PARIS (Reuters) – European Union finance ministers have agreed to an economic recovery plan for the coronavirus crisis that France’s minister said implicitly opens the door to jointly issued debt and which he hailed as a French success.
FILE PHOTO: French Finance Minister Bruno Le Maire looks on during a meeting with his Greek counterpart Christos Staikouras (not pictured) at the Finance Ministry in Athens, Greece, February 25, 2020. REUTERS/Costas Baltas/File Photo
The agreement was reached only after Germany and France overcame opposition from the Netherlands to the crisis plan during marathon talks.
The final agreement avoids an explicit mention of jointly issued debt, which was anathema to the Dutch, but French Finance Minister Bruno Le Maire said it was there implicitly.
Le Maire told reporters after talks with his euro zone counterparts that European Union member states had agreed to mobilise a total 1 trillion euros ($1.09 trillion).
Half of that amount would be made available in the short term and the rest would come from a new joint recovery fund, which France had set as its pre-condition for its approval of the overall package.
Though the fund’s details remain to be negotiated over the coming months, Le Maire said the final agreement implied that it would be financed with joint debt as there was no other way to finance long-term economic reconstruction.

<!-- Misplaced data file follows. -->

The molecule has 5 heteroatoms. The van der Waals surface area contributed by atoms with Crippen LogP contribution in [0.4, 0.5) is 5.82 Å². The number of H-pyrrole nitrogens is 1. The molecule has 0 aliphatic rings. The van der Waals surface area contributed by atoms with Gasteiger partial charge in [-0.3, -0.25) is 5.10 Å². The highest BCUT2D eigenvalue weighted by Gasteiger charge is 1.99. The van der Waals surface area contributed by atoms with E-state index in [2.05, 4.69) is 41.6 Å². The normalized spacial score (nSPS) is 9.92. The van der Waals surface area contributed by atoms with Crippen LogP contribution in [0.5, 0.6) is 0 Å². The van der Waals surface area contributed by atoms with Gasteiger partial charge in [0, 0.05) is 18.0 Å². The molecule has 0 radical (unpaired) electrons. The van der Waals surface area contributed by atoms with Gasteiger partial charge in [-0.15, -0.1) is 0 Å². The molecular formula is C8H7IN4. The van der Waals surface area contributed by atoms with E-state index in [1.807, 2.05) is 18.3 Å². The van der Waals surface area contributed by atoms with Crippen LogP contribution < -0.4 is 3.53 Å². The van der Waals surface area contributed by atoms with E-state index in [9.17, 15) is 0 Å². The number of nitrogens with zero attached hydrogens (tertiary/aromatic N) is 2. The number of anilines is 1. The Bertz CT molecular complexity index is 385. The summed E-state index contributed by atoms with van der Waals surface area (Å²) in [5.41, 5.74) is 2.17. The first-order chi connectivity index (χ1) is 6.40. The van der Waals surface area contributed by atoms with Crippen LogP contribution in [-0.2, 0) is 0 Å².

“Who’s going to raise the debt? There’s a lot of uncertainty that remains to be determined. But I have a firm conviction that the fund will see the light of day and there will be debt raised jointly in a form that remains to be determined,” Le Maire said.
He added that the agreement document’s reference to innovative financial instruments, which was the subject of negotiations during 15 hours, opened the door for the first time to jointly issued debt.
“It means what it means. The only instrument that does not yet exist in European financing is joint debt,” Le Maire said.
He insisted that the new joint debt did not amount to eurobonds – abhorred by the Dutch and other northern European governments – because it would be used to finance future spending to jumpstart countries’ economies and not past profligacy.
Countries would be able to tap into the fund based on how much they were hit by the coronavirus crisis, but contributions to it would depend on the size of their economies, which meant Italy and Spain would stand to benefit, Le Maire said.
He said that the fund should be available within six months, and that though the total amount remained to be defined, 500 billion euros seemed reasonable.
($1 = 0.9205 euros)
Reporting by Leigh Thomas, additional reporting by Gwenaelle Barzic; Editing by Daniel Wallis and Frances Kerry